Facing prosecution from state or federal authorities on alleged tax violations can be a daunting prospect. However, despite the risk of facing prosecution for tax crimes, in many cases, there are circumstances that may mitigate or refute the charges filed by authorities. Two California residents face such charges, as they were charged with tax crimes and other offenses that prosecutors say was part of a large scale mortgage fraud scheme.
Officials allege that the two individuals targeted Spanish speaking customers by offering them protection from their eviction in exchange for advance payments. It is alleged that the two stated that they were going to purchase the properties and then would offer their customers modified loans that were within the customers' means to pay. However, prosecutors assert that they provided no such services.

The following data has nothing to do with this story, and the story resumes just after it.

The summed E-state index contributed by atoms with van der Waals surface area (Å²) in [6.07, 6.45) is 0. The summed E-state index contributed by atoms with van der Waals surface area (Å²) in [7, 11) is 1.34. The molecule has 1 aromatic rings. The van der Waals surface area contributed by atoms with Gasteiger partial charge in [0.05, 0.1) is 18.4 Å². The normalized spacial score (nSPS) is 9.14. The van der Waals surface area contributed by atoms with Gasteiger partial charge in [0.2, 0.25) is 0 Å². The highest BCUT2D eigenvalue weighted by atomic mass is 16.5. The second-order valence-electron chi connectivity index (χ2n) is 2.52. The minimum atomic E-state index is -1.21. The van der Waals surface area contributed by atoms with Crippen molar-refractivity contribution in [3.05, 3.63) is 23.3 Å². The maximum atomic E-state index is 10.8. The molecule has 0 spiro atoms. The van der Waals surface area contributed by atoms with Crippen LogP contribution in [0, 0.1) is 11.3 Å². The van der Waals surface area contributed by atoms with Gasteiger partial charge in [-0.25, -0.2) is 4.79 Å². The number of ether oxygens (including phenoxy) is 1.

It is also alleged that the defendants failed to file taxes for their business for a three year period. The two were arrested and booked on 41 criminal charges. They both remained in jail following their arrests.
Although it may be easy to jump to conclusions based merely on the allegations set forth by California prosecutors, securing a conviction on tax crimes can be a difficult task. As with all individuals accused of a crime in our state, these men enjoy a presumption of innocence that can only be removed if prosecutors are able to present enough evidence to convince a jury that there more than a reasonable doubt that the defendants committed the crimes alleged. Charges may be refuted if there is a lack of credible evidence, which could result in a not-guilty verdict.
Source: Mortgage News, "California AG Busts Two in $350,000 Mortgage Fraud Scheme," Oct. 17, 2012